Average life expectancy for the eighteen hundreds was 38 for women (N=130) and 44 for men (N=210). But the female figures are skewed because a lot of women died in childirth. Many were dead by 25, but if you lived past thirty you were likely to live to 70. The 44 figure for men reflects the kind of work they were doing. It'd be a fascinating project to follow up on paperwork, but I have other things to do first. It gives me a kind of feeling that the original 'crone' was someone who had survived past menopause, could look after grandchildren and pass on their knowledge to the next generation.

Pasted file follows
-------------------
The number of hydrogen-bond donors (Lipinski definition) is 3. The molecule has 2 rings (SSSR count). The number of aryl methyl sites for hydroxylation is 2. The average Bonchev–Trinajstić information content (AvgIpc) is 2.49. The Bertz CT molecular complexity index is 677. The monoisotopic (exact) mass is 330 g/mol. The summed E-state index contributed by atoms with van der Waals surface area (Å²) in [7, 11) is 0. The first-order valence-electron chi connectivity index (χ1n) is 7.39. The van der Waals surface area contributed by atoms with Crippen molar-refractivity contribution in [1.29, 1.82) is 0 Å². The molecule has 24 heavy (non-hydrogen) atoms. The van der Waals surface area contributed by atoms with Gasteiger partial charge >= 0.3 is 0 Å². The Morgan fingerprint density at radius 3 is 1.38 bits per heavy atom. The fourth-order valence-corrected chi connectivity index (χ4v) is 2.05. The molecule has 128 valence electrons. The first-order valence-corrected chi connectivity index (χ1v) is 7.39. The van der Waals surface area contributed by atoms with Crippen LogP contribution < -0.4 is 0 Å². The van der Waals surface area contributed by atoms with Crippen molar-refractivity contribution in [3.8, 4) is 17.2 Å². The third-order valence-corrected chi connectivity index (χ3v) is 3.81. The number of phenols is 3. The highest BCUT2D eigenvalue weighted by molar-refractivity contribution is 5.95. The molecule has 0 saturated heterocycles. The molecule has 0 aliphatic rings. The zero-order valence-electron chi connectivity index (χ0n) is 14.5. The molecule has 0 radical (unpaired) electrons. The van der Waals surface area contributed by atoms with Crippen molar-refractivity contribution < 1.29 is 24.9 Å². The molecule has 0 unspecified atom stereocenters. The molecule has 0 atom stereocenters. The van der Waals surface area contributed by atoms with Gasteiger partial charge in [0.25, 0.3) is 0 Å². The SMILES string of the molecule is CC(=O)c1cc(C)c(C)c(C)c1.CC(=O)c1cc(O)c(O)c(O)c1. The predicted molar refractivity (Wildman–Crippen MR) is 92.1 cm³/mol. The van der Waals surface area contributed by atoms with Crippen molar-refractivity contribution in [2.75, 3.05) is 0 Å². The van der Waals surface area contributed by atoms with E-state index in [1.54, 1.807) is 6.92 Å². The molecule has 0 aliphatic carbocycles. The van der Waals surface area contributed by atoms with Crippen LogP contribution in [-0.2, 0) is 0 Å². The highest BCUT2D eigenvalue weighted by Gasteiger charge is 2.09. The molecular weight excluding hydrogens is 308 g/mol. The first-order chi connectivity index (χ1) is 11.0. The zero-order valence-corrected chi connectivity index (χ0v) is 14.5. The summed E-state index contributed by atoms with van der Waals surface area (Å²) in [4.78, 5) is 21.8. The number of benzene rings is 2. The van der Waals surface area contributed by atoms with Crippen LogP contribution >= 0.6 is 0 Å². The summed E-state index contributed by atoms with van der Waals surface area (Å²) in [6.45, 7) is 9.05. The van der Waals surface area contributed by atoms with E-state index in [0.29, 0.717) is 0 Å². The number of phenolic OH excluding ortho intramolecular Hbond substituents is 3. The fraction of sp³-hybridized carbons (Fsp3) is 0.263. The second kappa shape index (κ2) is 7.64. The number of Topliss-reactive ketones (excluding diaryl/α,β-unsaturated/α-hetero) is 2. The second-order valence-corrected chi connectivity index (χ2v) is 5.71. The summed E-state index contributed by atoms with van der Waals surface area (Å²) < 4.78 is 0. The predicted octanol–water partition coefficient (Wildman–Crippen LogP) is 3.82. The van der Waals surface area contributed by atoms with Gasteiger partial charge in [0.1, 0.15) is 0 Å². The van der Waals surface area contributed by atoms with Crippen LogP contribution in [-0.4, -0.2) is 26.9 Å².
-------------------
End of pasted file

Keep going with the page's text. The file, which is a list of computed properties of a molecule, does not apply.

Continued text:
I'm a year older than fera', but the reason why I'm not following up the stats is that I have plenty of projects on the go, most of which were started after I was fifty. My community may be abnormal, but, Petrus, I challenge you to come down to my local pub and say 'suicide is probably the most humane course of action'. My wife will even run you to the local A&E but we may need to borrow a tarpaulin to keep the blood off the seats - getting them professionally cleaned is apparently expensive. Amongst a whole load of stuff, we have two inter-related groups there - one designing and building a new type of musical instrument that we'll all be able to play when the arthritis sets in properly, and one composing and learning to play music for it. We're all over fifty (the oldest is 78) and these projects all started after we were fifty.